The global concert’s diplomacy, they write, “would take place behind closed doors and aim to forge consensus.” The global concert would have two priorities: (1) resist territorial changes brought about by coercion or force, and (2) produce “collective responses to global challenges,” including climate change, global pandemics, and the proliferation of weapons of mass destruction.
In other words, the liberal world order, according to Haass and Kupchan, is dead. The United States is a declining power. The rise of China should be met not by a strengthening of Indo-Pacific alliances to effect containment and resist China’s geopolitical advance, but rather by entering into a concert with China and Russia to effect “global governance.” The new global concert must accept “both liberal and illiberal governments as legitimate and authoritative, advancing shared approaches to crises.” “The international order that comes next,” they continue, “must make room for ideological diversity.”
The authors’ proclamation of America’s decline is reminiscent of Paul Kennedy’s thesis in The Rise and Fall of the Great Powers, which appeared in 1987 — just two years before the so-called declining world power achieved victory in the Cold War. But Haass and Kupchan are even more reminiscent of Britain’s Foreign Secretary Lord Halifax and others in Churchill’s War Cabinet in May 1940 who counseled the prime minister to reach an accommodation with Hitler and the Nazis. Britain, they said, was alone. Perhaps Hitler would allow Britain to keep its empire, and Anglo-German world order could promote stability and lasting peace. (After all, as Haass and Kupchan contend in their article, “both liberal and illiberal governments” must be accepted as “legitimate and authoritative”). Thankfully, Winston Churchill ignored the advice of Halifax and the other appeasers.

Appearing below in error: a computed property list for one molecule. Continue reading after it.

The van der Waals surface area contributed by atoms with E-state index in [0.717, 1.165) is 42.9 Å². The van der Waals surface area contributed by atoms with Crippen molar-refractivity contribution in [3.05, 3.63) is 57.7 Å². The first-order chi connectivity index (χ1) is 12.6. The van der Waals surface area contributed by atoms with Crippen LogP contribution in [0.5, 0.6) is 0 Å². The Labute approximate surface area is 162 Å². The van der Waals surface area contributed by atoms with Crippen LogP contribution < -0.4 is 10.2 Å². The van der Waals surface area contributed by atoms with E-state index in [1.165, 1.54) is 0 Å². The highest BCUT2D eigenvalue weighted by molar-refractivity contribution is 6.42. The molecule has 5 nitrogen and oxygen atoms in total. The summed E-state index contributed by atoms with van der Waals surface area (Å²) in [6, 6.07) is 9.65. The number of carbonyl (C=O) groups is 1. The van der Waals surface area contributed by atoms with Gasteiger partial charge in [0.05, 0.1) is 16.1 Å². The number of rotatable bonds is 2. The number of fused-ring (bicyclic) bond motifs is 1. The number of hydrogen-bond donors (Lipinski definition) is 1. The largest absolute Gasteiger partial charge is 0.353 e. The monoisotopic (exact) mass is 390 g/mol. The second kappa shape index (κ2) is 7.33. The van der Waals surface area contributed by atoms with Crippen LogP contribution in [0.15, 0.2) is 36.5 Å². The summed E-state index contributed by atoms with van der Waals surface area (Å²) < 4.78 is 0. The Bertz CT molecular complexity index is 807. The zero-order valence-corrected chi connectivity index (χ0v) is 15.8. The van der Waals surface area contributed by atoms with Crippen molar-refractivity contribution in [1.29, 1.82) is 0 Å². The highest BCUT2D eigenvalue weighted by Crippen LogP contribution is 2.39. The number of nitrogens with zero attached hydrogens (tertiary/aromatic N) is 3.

Though Haass and Kupchan write that China and Russia have engaged in “worrying” actions, neither “has yet to become an implacably aggressive state committed to wholesale territorial expansion.” Here, the authors sound more like Stanley Baldwin and Neville Chamberlain of the mid-to-late 1930s describing Hitler as determined only to undo the restrictions of Versailles. China’s global ambitions, as manifested in their aggression in the South China Sea, their construction of a blue-water navy, their declared strategic alliance with Russia, their Belt and Road Initiative, and their pursuit of President Xi Jinping’s “China Dream,” are plain for all to see. Haass and Kupchan fail to recognize that the Chinese Communist Party — the most horrendous killing machine in global history — is no more worthy a partner than Hitler was in the 1930s and 1940s.
And the authors are wrong to doubt the capability of the U.S. and its allies to maintain the liberal world order. The economic and military resources of the U.S., NATO, Japan, India, Australia, and other potential allies can effectively meet the challenge of a rising China. Hopefully, the leaders of those democratic countries and their peoples can demonstrate the “will” that Haass and Kupchan so clearly lack.